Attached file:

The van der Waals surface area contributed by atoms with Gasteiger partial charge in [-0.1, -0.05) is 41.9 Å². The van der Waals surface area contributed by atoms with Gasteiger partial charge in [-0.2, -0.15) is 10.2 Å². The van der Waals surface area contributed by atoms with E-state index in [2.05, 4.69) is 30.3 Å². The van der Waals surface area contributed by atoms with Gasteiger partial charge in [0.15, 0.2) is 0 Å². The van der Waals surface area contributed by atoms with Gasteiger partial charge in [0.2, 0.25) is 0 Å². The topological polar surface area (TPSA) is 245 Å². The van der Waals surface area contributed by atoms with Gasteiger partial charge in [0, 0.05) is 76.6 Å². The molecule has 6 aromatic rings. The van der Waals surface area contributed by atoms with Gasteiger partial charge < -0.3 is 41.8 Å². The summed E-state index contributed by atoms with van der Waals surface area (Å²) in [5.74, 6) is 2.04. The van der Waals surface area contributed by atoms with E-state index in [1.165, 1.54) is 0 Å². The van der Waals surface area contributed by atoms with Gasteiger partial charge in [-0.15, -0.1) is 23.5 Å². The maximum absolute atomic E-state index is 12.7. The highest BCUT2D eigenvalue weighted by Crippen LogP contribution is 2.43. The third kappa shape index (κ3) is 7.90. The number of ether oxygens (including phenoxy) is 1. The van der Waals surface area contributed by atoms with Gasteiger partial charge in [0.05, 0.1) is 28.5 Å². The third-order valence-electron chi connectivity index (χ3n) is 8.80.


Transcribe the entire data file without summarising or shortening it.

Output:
The van der Waals surface area contributed by atoms with Gasteiger partial charge in [-0.1, -0.05) is 41.9 Å². The van der Waals surface area contributed by atoms with Gasteiger partial charge in [-0.2, -0.15) is 10.2 Å². The van der Waals surface area contributed by atoms with E-state index in [2.05, 4.69) is 30.3 Å². The van der Waals surface area contributed by atoms with Gasteiger partial charge in [0.15, 0.2) is 0 Å². The van der Waals surface area contributed by atoms with Gasteiger partial charge in [0.2, 0.25) is 0 Å². The topological polar surface area (TPSA) is 245 Å². The van der Waals surface area contributed by atoms with Gasteiger partial charge in [0, 0.05) is 76.6 Å². The molecule has 6 aromatic rings. The van der Waals surface area contributed by atoms with Gasteiger partial charge < -0.3 is 41.8 Å². The summed E-state index contributed by atoms with van der Waals surface area (Å²) in [5.74, 6) is 2.04. The van der Waals surface area contributed by atoms with E-state index in [1.165, 1.54) is 0 Å². The van der Waals surface area contributed by atoms with Gasteiger partial charge in [-0.15, -0.1) is 23.5 Å². The maximum absolute atomic E-state index is 12.7. The highest BCUT2D eigenvalue weighted by Crippen LogP contribution is 2.43. The third kappa shape index (κ3) is 7.90. The number of ether oxygens (including phenoxy) is 1. The van der Waals surface area contributed by atoms with Gasteiger partial charge in [0.05, 0.1) is 28.5 Å². The third-order valence-electron chi connectivity index (χ3n) is 8.80.